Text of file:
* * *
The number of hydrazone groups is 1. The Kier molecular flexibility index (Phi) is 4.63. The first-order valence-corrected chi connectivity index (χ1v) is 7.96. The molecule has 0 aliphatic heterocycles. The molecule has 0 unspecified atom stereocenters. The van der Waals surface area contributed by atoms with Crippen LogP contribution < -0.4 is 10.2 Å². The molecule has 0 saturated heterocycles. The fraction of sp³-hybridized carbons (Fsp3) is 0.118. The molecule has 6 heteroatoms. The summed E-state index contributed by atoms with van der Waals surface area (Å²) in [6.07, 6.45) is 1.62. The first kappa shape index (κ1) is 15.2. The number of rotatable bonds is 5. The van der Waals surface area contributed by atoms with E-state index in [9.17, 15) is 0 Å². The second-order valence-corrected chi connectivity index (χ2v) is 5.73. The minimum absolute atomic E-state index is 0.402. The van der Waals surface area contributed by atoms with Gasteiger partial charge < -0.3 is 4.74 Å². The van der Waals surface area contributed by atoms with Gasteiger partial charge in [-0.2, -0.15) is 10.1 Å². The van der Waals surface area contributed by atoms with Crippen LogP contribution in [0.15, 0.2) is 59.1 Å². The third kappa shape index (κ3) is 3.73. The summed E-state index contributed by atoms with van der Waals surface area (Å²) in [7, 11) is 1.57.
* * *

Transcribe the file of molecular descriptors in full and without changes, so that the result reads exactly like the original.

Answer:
The number of hydrazone groups is 1. The Kier molecular flexibility index (Phi) is 4.63. The first-order valence-corrected chi connectivity index (χ1v) is 7.96. The molecule has 0 aliphatic heterocycles. The molecule has 0 unspecified atom stereocenters. The van der Waals surface area contributed by atoms with Crippen LogP contribution < -0.4 is 10.2 Å². The molecule has 0 saturated heterocycles. The fraction of sp³-hybridized carbons (Fsp3) is 0.118. The molecule has 6 heteroatoms. The summed E-state index contributed by atoms with van der Waals surface area (Å²) in [6.07, 6.45) is 1.62. The first kappa shape index (κ1) is 15.2. The number of rotatable bonds is 5. The van der Waals surface area contributed by atoms with E-state index in [9.17, 15) is 0 Å². The second-order valence-corrected chi connectivity index (χ2v) is 5.73. The minimum absolute atomic E-state index is 0.402. The van der Waals surface area contributed by atoms with Gasteiger partial charge < -0.3 is 4.74 Å². The van der Waals surface area contributed by atoms with Gasteiger partial charge in [-0.2, -0.15) is 10.1 Å². The van der Waals surface area contributed by atoms with Crippen LogP contribution in [0.15, 0.2) is 59.1 Å². The third kappa shape index (κ3) is 3.73. The summed E-state index contributed by atoms with van der Waals surface area (Å²) in [7, 11) is 1.57.